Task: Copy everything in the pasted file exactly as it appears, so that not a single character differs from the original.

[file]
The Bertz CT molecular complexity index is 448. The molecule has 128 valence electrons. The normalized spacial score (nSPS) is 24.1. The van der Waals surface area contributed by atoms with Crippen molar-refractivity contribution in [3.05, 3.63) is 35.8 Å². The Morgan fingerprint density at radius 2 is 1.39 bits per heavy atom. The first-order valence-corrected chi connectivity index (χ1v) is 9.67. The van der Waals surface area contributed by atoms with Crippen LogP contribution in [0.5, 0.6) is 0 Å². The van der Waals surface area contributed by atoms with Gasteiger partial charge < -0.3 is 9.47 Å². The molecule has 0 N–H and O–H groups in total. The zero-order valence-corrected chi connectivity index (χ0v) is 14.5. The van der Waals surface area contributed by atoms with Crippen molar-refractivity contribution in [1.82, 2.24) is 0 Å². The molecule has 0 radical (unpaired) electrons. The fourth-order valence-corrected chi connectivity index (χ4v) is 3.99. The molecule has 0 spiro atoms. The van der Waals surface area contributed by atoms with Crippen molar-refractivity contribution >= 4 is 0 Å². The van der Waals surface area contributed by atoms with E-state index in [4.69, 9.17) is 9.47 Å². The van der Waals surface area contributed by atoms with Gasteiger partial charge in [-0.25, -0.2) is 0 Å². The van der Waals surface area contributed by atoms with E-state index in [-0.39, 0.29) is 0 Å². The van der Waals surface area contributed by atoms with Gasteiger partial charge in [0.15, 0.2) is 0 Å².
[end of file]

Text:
The Bertz CT molecular complexity index is 448. The molecule has 128 valence electrons. The normalized spacial score (nSPS) is 24.1. The van der Waals surface area contributed by atoms with Crippen molar-refractivity contribution in [3.05, 3.63) is 35.8 Å². The Morgan fingerprint density at radius 2 is 1.39 bits per heavy atom. The first-order valence-corrected chi connectivity index (χ1v) is 9.67. The van der Waals surface area contributed by atoms with Crippen LogP contribution in [0.5, 0.6) is 0 Å². The van der Waals surface area contributed by atoms with Gasteiger partial charge < -0.3 is 9.47 Å². The molecule has 0 N–H and O–H groups in total. The zero-order valence-corrected chi connectivity index (χ0v) is 14.5. The van der Waals surface area contributed by atoms with Crippen molar-refractivity contribution in [1.82, 2.24) is 0 Å². The molecule has 0 radical (unpaired) electrons. The fourth-order valence-corrected chi connectivity index (χ4v) is 3.99. The molecule has 0 spiro atoms. The van der Waals surface area contributed by atoms with Crippen molar-refractivity contribution >= 4 is 0 Å². The van der Waals surface area contributed by atoms with E-state index in [4.69, 9.17) is 9.47 Å². The van der Waals surface area contributed by atoms with Gasteiger partial charge in [-0.25, -0.2) is 0 Å². The van der Waals surface area contributed by atoms with E-state index in [-0.39, 0.29) is 0 Å². The van der Waals surface area contributed by atoms with Gasteiger partial charge in [0.15, 0.2) is 0 Å².